Date: Tue, 07 Dec 1999 07:55:33 +1100
From: skaller <email@example.com>
To: Markus Mottl <firstname.lastname@example.org>
Subject: Re: Objective Caml 2.03/4 released
Markus Mottl wrote:
> > Why was such a grossly restrictive, anti-freedom licence chosen?
> > Or do I mis-understand it?
> Well, some people would think the other way round... ;-)
Of course: those with jobs working for Universities
of other institutions often forget where THEIR pay packets
come from. So they want to create a pool of software
exclusive to them. This is not freedom.
> > I've been working on a product using ocaml for some time,
> > and I need to make money out of it. The new licence seems
> > to preclude this, forcing me to give away my source.
> I wouldn't say that there is reason for fearing that you cannot distribute
> your sources as binary only:
I am glad you have this interpretation.
> The runtime system and other things that go into the executable are subject
> to the GNU *Library* General Public License.
> This section might be relevant to you:
> 4. You may copy and distribute the Library (or a portion or
> derivative of it, under Section 2) in object code or executable form
> under the terms of Sections 1 and 2 above provided that you accompany it
> with the complete corresponding machine-readable source code,
This includes modifications to the library.
> So if I get it right, the only thing you have to do when shipping your
> binaries is to either ship the sources *of the runtime libraries*, too, or
> to provide an URL to the distribution directory of INRIA so that people can
> always access the sources of the linked in libraries.
I hope you get it right :-)
> > There was, some time in the past, a discussion
> > about persuading management to switch to ocaml.
> > The new licence is a guarrantee it will NEVER be used
> > for serious software development. No one can afford
> > to develop a production quality software, and then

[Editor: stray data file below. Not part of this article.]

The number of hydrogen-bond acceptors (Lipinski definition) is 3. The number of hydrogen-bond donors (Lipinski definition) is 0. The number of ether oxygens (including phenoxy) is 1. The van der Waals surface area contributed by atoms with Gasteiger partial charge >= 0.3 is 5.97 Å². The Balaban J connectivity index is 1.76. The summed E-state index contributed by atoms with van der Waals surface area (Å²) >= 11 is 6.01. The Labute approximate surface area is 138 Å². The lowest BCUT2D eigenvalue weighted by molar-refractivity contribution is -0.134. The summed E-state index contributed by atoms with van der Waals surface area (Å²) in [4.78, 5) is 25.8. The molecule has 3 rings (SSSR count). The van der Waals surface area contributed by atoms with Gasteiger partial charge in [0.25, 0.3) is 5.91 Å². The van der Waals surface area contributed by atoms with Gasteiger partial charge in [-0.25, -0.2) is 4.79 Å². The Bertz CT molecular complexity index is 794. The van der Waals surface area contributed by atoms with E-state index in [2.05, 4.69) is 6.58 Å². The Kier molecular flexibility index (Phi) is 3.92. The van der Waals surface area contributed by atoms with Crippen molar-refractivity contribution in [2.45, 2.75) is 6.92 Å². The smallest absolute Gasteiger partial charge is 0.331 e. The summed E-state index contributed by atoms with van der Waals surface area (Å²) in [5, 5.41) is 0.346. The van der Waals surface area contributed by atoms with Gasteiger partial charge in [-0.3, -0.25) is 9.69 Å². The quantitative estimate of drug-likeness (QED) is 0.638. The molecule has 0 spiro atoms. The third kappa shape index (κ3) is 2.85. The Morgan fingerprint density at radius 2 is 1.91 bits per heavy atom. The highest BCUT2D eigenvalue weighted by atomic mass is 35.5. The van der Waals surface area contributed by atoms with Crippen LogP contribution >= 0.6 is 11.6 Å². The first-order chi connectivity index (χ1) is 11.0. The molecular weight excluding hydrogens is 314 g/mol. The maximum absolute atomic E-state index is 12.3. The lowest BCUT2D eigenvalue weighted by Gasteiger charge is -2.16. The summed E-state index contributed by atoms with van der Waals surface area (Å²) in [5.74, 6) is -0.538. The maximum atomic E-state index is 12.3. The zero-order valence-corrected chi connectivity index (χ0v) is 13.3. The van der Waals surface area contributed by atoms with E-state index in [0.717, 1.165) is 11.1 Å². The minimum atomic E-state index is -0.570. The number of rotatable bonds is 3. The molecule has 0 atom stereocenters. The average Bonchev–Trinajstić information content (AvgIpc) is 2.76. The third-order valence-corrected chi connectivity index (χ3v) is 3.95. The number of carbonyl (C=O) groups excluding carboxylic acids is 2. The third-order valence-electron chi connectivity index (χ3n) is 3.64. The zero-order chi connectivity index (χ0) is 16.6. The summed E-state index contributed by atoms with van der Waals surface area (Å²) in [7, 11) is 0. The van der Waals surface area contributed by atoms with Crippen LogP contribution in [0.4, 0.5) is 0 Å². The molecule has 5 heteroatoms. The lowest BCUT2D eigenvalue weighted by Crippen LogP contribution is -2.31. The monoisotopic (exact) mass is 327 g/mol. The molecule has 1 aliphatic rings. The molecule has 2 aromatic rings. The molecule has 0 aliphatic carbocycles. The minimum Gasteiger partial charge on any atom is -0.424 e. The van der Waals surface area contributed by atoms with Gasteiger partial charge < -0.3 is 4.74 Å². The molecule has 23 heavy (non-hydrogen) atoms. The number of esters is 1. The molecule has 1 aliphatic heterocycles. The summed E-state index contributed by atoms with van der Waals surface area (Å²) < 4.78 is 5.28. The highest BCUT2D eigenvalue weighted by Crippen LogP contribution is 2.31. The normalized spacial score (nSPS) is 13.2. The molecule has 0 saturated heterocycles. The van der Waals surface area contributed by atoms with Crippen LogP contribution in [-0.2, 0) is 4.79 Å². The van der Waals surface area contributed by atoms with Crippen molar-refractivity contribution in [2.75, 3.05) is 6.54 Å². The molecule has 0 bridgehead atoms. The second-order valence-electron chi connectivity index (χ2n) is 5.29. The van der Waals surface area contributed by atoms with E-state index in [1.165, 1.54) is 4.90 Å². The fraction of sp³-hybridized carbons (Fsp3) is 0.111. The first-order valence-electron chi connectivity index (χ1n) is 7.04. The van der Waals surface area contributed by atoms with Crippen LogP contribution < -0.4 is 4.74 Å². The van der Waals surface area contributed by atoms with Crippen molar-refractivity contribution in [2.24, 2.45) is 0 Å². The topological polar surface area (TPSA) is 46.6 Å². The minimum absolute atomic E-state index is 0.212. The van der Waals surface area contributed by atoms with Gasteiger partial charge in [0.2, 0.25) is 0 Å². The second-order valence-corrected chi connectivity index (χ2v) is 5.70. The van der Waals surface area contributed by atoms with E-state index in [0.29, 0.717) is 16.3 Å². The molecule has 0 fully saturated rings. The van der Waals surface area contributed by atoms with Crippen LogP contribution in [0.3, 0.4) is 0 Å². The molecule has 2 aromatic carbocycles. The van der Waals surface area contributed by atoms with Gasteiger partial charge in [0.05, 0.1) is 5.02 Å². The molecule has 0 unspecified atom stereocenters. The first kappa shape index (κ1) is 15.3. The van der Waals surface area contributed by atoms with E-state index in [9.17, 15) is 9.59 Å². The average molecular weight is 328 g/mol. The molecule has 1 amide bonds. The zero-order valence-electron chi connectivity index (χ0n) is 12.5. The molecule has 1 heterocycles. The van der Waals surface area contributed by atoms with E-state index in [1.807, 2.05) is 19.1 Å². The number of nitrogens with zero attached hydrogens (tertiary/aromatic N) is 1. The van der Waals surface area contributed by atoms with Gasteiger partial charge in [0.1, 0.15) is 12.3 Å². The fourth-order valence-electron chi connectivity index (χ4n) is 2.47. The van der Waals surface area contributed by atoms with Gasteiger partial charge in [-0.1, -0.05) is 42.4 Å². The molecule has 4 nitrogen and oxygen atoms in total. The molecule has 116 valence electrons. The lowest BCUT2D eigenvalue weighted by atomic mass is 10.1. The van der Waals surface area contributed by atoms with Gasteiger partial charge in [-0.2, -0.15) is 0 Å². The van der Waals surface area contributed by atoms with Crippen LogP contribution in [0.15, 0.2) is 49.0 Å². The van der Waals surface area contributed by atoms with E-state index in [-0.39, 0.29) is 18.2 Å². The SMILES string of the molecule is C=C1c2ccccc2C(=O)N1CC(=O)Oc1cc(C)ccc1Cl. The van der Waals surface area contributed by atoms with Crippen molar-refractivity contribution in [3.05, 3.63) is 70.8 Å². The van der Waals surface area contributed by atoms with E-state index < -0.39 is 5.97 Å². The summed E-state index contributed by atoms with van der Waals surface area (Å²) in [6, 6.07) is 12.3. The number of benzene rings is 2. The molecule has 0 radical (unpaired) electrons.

> > be forced to give the it away.
> If this were true, no commercial company would want to use gcc - and I am
> sure that there are plenty which do.
Binaries produced by gcc can link dynamically to the
libraries, and so do not contain them.
> Reality also shows that it *is* possible to develop free software in
> production quality (and higher...).
Yes, when the funding comes from some large organisation.
I'm a small organisation :-)
When I have enough money coming in to be able to eat,
keep a roof over my head, and pay for computing facilities,
then perhaps I feel more confident giving away sources on the
basis that eventually enough people will want to pay me for support.
> in my eyes the results of public
> research *should* also stay free for the public.
In my eyes, the people that fund the research own the results:
the public usually. But that is not the same as GPL'd software, which
people adding value hiding the added value.
> I'd say that making money by writing software will sooner or later change
> to making money by providing support and consulting. Even Richard Stallman
> does not object to this - and, as far as I know, makes a living from it...
I agree that this is desirable. I would like to reach that
position. But until I do, for example, while seeking funding for
further research and development, I'd like the option of preventing
other, better funded, organisations simply stealing my efforts.
-- John Skaller, mailto:email@example.com 10/1 Toxteth Rd Glebe NSW 2037 Australia homepage: http://www.maxtal.com.au/~skaller voice: 61-2-9660-0850
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